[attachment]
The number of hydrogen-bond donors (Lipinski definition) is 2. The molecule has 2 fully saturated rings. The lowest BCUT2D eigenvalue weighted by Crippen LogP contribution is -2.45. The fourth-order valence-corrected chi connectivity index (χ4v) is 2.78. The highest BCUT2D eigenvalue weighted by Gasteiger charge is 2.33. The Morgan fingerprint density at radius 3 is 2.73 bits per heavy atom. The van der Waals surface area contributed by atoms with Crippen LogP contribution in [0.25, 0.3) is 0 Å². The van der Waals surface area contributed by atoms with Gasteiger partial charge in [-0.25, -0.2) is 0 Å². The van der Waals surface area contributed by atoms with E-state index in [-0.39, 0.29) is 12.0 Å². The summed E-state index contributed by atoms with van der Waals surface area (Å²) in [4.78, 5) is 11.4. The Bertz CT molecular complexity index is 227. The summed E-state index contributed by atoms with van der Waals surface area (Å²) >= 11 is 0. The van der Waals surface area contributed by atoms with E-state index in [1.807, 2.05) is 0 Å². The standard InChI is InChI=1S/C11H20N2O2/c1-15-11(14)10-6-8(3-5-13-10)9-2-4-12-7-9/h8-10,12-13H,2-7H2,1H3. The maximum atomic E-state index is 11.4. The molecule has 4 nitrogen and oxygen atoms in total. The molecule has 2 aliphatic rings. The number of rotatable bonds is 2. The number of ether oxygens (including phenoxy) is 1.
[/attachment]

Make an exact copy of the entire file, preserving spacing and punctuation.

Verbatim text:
The number of hydrogen-bond donors (Lipinski definition) is 2. The molecule has 2 fully saturated rings. The lowest BCUT2D eigenvalue weighted by Crippen LogP contribution is -2.45. The fourth-order valence-corrected chi connectivity index (χ4v) is 2.78. The highest BCUT2D eigenvalue weighted by Gasteiger charge is 2.33. The Morgan fingerprint density at radius 3 is 2.73 bits per heavy atom. The van der Waals surface area contributed by atoms with Crippen LogP contribution in [0.25, 0.3) is 0 Å². The van der Waals surface area contributed by atoms with Gasteiger partial charge in [-0.25, -0.2) is 0 Å². The van der Waals surface area contributed by atoms with E-state index in [-0.39, 0.29) is 12.0 Å². The summed E-state index contributed by atoms with van der Waals surface area (Å²) in [4.78, 5) is 11.4. The Bertz CT molecular complexity index is 227. The summed E-state index contributed by atoms with van der Waals surface area (Å²) >= 11 is 0. The van der Waals surface area contributed by atoms with E-state index in [1.807, 2.05) is 0 Å². The standard InChI is InChI=1S/C11H20N2O2/c1-15-11(14)10-6-8(3-5-13-10)9-2-4-12-7-9/h8-10,12-13H,2-7H2,1H3. The maximum atomic E-state index is 11.4. The molecule has 4 nitrogen and oxygen atoms in total. The molecule has 2 aliphatic rings. The number of rotatable bonds is 2. The number of ether oxygens (including phenoxy) is 1.